Expert's Choice July Super Sale Side Banner

Fan Types - Why Choose an Mixed Flow / Diagonal Fan

By FanManDan     28 November 2019 

Exploring Fan Types:

Axial Fans: Optimized for High Volume, Low Pressure

For applications needing large volume flow rates at low pressures, axial fans are the ideal solution. They have a wide surface area, which makes them perfect for heat exchange systems like condensers and evaporators as well as ventilation systems (like extract fans).

Forward Curved Centrifugal Fans: Balancing Pressure and Flow

Forward-curved centrifugal fans used in scroll housings have a steep pressure characteristic that produces higher pressure with a lower flow rate. They are used in fan coils and particulate or odour filtration systems where a high-volume flow is required in a small space (Single Inlet Blower and Double Inlet Blower).

Backward Curved Fans: High Efficiency and Low Noise

Backward curved fans, which are well known for their excellent efficiency, give a non-overloading performance with a medium volume flow at medium pressures. In air handling and air conditioning devices, where low noise and great efficiency are essential, these fans are often found.

Tangential or Cross Flow Fans: Creating Laminar Flow

Tangential or Cross Flow fans generate a wide laminar flow at high velocity. While not always seen, they are commonly experienced in shop doorways or behind the outlet of a domestic fan assisted electric fire.

Hybrid Fan Solutions: Merging Axial and Backward Curved Attributes

In certain applications, a hybrid fan that combines the best features of axial and backward curved fans is necessary. For instance, on the ATCA platform, space limitations led to the discovery that neither an axial fan nor a backward curved fan met the requirements individually.

The Mixed Flow Advantage

Axial fans deliver high volume flow at low pressure and a backward curved centrifugal fan delivers medium volume flow at higher pressure. In the case of the ATCA platform, the space available to install the fan meant that an axial fan didn’t produce enough pressure whilst the backward curved fan did not produce enough flow rate.

One option to solve this problem would be to choose a DC compact fan with a high-speed motor rotating at several thousand revolutions per minute. Producing the volume and pressure required draws a significant amount of power from the supply, reducing the amount of time an uninterruptable battery back-up power supply system (UPS) can operate. Another consideration that needs consideration is the noise output from a high-speed fan when operating at the required duty point.

An alternative option that could be considered is a Mixed Flow fan which combines some of the high-volume flow aspects of the axial fan with the pressure delivery of the backward curved centrifugal fan. The air intake to a mixed flow fan is in an axial direction where it is picked up by Hybrid design impeller blades with axial and radial elements that deflect the air outwards at a diagonal angle in the region of 45o. This combination of forces on the air passing through the impeller maintains a high flow rate whilst boosting the pressure on the exhaust of the fan. This performance can be delivered at speeds that do not put an unnecessary load on the power supply whilst delivering the performance quietly.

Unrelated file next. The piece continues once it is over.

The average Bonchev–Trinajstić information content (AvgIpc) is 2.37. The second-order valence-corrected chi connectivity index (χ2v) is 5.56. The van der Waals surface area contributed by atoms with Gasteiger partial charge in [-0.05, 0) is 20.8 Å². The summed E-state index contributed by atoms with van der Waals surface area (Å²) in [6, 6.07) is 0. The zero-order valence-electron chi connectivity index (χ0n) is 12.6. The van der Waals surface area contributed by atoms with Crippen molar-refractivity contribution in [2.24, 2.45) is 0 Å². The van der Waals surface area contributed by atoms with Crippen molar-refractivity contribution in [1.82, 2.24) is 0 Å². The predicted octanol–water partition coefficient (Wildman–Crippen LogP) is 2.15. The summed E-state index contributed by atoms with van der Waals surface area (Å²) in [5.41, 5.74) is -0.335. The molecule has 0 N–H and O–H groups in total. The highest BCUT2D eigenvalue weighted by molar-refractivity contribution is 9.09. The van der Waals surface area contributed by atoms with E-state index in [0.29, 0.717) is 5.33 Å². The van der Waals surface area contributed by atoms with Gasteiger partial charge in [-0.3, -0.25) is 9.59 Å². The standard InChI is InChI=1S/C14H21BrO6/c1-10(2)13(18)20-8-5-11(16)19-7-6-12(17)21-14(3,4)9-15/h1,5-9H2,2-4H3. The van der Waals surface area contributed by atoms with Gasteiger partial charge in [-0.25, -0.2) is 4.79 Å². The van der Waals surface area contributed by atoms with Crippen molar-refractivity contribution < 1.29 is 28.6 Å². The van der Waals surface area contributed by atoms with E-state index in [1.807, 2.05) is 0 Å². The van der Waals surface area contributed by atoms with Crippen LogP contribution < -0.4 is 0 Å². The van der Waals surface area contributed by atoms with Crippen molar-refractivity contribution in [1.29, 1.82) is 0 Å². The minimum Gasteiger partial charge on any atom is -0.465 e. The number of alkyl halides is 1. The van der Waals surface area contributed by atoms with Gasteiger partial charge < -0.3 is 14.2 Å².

For this reason, a mixed flow fan is an ideal choice to bridge the performance gap between Axial and backward curved centrifugal fans.

EC vs. AC Fans: Unraveling the Efficiency of EC Fans

Understanding EC Technology

Electronically Commutated (EC) fans are a significant advancement in energy-efficient air movement technology. They differ from conventional DC fans in that they use a brushless DC motor, which does away with the requirement for carbon brushes and a commutation ring.

EC Fans

DC vs. EC Motors: Efficiency Unleashed

While EC fans use electronic circuitry for precise motor control, basic DC motors use carbon brushes for communication. A motor that is around 30% more efficient than its AC counterpart. A separate DC power supply is not required with EC fans, which lowers cost and complexity.

The Control Advantage: Tailoring Speed for Efficiency

Customized Control Options

EC fans' built-in electronics enable ongoing motor speed monitoring and modification. This opens up a variety of control choices, including closed-loop management of variables like temperature and pressure as well as straightforward speed adjustments.

Energy Efficiency Through Speed Modulation

Matching fan speed to demand is crucial for energy efficiency. EC fans excel in this regard, offering significant energy savings compared to on/off operations. Additionally, they contribute to the overall efficiency of applications, reducing the load on compressors in cooling systems.

AC vs. EC: Efficiency Beyond Limits

Efficiency Across Operating Range

While EC motors retain a virtually flat efficiency curve over a wide speed range, AC motors have a fixed operating point where efficiency is at its highest. Because of its adaptability, EC fans are ideal for a wide range of applications and offer improved efficiency without compromising performance.

Expanding Range of AC Input EC Fans

There are more possibilities for different applications thanks to the expanding selection of AC input EC fans. Because they frequently exchange directly with their AC equivalents, manufacturers have the chance to include energy-efficient technologies in their goods.

Conclusion: Embracing Energy Efficiency with EC Fans

Embracing EC fan technology is a step towards achieving energy-efficient airflow management. From eliminating the need for separate power supplies to offering customized control options, EC fans bring a new level of efficiency to various applications. Manufacturers have a compelling reason to include EC fans in their product portfolios as the demand for energy-efficient systems continues to rise.